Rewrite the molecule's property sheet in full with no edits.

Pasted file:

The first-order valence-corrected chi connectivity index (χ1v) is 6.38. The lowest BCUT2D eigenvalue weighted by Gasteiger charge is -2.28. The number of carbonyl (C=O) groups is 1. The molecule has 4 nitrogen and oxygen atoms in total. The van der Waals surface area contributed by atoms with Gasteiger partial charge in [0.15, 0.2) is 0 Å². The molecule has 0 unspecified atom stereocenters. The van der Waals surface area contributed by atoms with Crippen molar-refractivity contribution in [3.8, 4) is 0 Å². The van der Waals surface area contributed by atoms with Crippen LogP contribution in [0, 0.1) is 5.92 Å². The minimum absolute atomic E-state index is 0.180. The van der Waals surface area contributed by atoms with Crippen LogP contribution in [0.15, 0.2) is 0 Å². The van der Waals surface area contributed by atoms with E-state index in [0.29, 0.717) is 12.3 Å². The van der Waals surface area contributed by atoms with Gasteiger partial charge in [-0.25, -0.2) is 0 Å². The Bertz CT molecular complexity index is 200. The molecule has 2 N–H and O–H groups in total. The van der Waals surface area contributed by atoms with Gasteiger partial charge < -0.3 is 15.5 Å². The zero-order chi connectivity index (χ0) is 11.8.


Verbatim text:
The first-order valence-corrected chi connectivity index (χ1v) is 6.38. The lowest BCUT2D eigenvalue weighted by Gasteiger charge is -2.28. The number of carbonyl (C=O) groups is 1. The molecule has 4 nitrogen and oxygen atoms in total. The van der Waals surface area contributed by atoms with Gasteiger partial charge in [0.15, 0.2) is 0 Å². The molecule has 0 unspecified atom stereocenters. The van der Waals surface area contributed by atoms with Crippen molar-refractivity contribution in [3.8, 4) is 0 Å². The van der Waals surface area contributed by atoms with Crippen LogP contribution in [0, 0.1) is 5.92 Å². The minimum absolute atomic E-state index is 0.180. The van der Waals surface area contributed by atoms with Crippen LogP contribution in [0.15, 0.2) is 0 Å². The van der Waals surface area contributed by atoms with E-state index in [0.29, 0.717) is 12.3 Å². The van der Waals surface area contributed by atoms with Gasteiger partial charge in [-0.25, -0.2) is 0 Å². The Bertz CT molecular complexity index is 200. The molecule has 2 N–H and O–H groups in total. The van der Waals surface area contributed by atoms with Gasteiger partial charge < -0.3 is 15.5 Å². The zero-order chi connectivity index (χ0) is 11.8.